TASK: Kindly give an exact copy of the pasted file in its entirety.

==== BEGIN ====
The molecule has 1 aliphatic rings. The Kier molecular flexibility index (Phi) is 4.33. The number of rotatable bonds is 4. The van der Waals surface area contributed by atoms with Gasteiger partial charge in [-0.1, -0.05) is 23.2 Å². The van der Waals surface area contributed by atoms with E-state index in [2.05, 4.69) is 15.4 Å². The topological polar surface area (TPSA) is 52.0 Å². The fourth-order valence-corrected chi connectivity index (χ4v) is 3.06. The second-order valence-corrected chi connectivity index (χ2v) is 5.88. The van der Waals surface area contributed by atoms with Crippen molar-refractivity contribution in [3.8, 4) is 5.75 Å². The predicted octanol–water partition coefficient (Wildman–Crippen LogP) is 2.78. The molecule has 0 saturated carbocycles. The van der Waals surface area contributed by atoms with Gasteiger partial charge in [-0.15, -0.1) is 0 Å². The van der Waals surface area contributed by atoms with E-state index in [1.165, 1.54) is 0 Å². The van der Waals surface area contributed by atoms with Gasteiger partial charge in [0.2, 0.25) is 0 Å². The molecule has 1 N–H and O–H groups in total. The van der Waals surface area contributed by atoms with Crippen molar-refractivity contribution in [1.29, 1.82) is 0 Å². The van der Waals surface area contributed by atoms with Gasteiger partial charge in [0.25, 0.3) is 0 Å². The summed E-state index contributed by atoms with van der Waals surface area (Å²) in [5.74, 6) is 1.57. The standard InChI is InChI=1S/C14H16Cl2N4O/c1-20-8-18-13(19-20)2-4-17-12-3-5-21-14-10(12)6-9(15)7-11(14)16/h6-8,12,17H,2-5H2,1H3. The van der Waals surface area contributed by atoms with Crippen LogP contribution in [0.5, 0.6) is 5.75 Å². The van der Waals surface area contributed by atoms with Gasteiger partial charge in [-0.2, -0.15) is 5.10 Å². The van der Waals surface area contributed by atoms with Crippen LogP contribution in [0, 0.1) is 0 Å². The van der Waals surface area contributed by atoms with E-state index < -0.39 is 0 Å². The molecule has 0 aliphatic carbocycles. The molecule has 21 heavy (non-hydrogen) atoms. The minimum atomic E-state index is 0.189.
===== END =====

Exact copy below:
The molecule has 1 aliphatic rings. The Kier molecular flexibility index (Phi) is 4.33. The number of rotatable bonds is 4. The van der Waals surface area contributed by atoms with Gasteiger partial charge in [-0.1, -0.05) is 23.2 Å². The van der Waals surface area contributed by atoms with E-state index in [2.05, 4.69) is 15.4 Å². The topological polar surface area (TPSA) is 52.0 Å². The fourth-order valence-corrected chi connectivity index (χ4v) is 3.06. The second-order valence-corrected chi connectivity index (χ2v) is 5.88. The van der Waals surface area contributed by atoms with Crippen molar-refractivity contribution in [3.8, 4) is 5.75 Å². The predicted octanol–water partition coefficient (Wildman–Crippen LogP) is 2.78. The molecule has 0 saturated carbocycles. The van der Waals surface area contributed by atoms with Gasteiger partial charge in [-0.15, -0.1) is 0 Å². The van der Waals surface area contributed by atoms with E-state index in [1.165, 1.54) is 0 Å². The van der Waals surface area contributed by atoms with Gasteiger partial charge in [0.2, 0.25) is 0 Å². The molecule has 1 N–H and O–H groups in total. The van der Waals surface area contributed by atoms with Crippen molar-refractivity contribution in [1.29, 1.82) is 0 Å². The van der Waals surface area contributed by atoms with Gasteiger partial charge in [0.25, 0.3) is 0 Å². The summed E-state index contributed by atoms with van der Waals surface area (Å²) in [5.74, 6) is 1.57. The standard InChI is InChI=1S/C14H16Cl2N4O/c1-20-8-18-13(19-20)2-4-17-12-3-5-21-14-10(12)6-9(15)7-11(14)16/h6-8,12,17H,2-5H2,1H3. The van der Waals surface area contributed by atoms with Crippen LogP contribution in [0.5, 0.6) is 5.75 Å². The van der Waals surface area contributed by atoms with Gasteiger partial charge in [-0.2, -0.15) is 5.10 Å². The van der Waals surface area contributed by atoms with Crippen LogP contribution in [0, 0.1) is 0 Å². The van der Waals surface area contributed by atoms with E-state index < -0.39 is 0 Å². The molecule has 0 aliphatic carbocycles. The molecule has 21 heavy (non-hydrogen) atoms. The minimum atomic E-state index is 0.189.